Forum: Challenges Facing Young African American Men and Their Communities
On November 17, the Religion, Public Policy, and Political Change Consultation of the American Academy of Religion; The Urban Institute; and the National Campaign to Prevent Teen Pregnancy cosponsored “Forum on Young Black Men: Challenges Facing Young African-American Men, Their Families, and Their Communities: The Role of Policy, Culture, and Faith.” The forum consisted of two panels, “The Costs of Neighborhood Exclusion and Isolation” and “Improving Work and Family Prospects for Young African American Men.”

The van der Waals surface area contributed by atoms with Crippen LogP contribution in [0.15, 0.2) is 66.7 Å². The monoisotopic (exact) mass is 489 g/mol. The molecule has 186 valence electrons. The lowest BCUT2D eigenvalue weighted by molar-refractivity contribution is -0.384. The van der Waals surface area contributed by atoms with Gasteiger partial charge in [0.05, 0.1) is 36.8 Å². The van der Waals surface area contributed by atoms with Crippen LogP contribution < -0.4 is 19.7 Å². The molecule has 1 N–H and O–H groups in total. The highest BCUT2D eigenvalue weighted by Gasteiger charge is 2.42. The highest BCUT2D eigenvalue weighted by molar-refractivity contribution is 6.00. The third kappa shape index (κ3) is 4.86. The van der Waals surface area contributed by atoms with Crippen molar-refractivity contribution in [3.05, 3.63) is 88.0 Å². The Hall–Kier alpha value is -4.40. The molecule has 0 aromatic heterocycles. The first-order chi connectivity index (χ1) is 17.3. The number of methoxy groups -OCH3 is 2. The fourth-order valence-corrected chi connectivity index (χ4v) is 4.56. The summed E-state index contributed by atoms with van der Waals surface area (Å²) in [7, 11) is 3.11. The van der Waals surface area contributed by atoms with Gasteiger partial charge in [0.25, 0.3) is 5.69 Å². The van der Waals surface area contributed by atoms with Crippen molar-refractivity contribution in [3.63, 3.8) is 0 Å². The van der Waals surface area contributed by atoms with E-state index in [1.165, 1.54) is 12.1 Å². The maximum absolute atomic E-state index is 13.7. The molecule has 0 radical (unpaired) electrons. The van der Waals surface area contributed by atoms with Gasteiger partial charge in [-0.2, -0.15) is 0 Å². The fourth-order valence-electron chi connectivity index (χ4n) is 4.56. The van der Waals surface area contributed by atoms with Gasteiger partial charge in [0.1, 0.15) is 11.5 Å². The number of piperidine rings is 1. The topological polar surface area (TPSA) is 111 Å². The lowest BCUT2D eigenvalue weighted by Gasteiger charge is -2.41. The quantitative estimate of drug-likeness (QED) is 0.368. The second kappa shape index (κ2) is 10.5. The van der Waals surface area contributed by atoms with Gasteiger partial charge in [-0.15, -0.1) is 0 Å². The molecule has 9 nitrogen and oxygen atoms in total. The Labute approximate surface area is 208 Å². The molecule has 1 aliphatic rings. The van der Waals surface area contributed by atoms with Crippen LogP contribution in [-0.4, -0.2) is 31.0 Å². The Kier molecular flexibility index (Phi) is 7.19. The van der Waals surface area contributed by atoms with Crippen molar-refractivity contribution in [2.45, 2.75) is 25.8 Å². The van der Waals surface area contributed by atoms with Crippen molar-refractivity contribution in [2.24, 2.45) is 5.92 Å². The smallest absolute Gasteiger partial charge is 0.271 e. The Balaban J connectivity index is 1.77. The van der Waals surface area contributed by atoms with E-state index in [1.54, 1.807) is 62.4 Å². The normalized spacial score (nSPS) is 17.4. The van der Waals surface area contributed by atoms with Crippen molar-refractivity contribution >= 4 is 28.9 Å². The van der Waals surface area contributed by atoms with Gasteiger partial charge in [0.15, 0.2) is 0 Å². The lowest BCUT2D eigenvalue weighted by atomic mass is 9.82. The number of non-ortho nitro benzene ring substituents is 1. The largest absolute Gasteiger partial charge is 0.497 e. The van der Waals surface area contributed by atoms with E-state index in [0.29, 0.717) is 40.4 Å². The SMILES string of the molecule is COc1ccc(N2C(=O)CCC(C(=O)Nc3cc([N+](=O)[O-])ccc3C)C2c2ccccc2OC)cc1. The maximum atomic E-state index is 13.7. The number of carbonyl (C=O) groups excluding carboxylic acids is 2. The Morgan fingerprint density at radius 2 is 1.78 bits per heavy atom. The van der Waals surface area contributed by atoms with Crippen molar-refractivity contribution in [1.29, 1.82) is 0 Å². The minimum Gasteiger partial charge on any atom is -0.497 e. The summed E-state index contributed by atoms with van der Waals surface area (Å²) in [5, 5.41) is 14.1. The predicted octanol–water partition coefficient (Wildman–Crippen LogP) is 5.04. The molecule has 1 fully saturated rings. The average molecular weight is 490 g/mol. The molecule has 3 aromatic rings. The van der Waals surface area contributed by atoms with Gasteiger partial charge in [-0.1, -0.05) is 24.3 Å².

“The Costs of Neighborhood Exclusion and Isolation,” moderated by Clarence Page of the Chicago Tribune and paneled by Margery Austin Turner of The Urban Institute, Darryl Timiew of Medgar Evers College, and Joe Pettit of Morgan State University, focused on housing and community building in largely minority areas with high poverty rates. Turner proposed a two point approach to helping poor communities: enabling families that would like to leave poor communities through voucher programs and restoring the health of poor areas through resources so that those families that choose to stay are also receiving benefits. Turner also stressed that the African- American population tends to suffer more from structural and systemic deficiencies because poor African-Americans tend to live in centralized locations while poor white Americans tend to be spread throughout the suburbs, benefiting from the resources provided by wealthier neighbors such as good schools systems and ample employment opportunities. Trimiew stressed the role of those who succeed in the African-American community, suggesting that instead of “escaping” to the suburbs, those individuals should stay in impoverished areas and “lift as they climb,” advocating for an agenda that moves the focus from female-lead households and failure to graduate high school and incarceration rates to the concept of an untapped population with a plethora of skills. Petit also focused on the need for a change in the way the situation is discussed, stressing the importance of faith based communities in welcoming African-American families into their communities.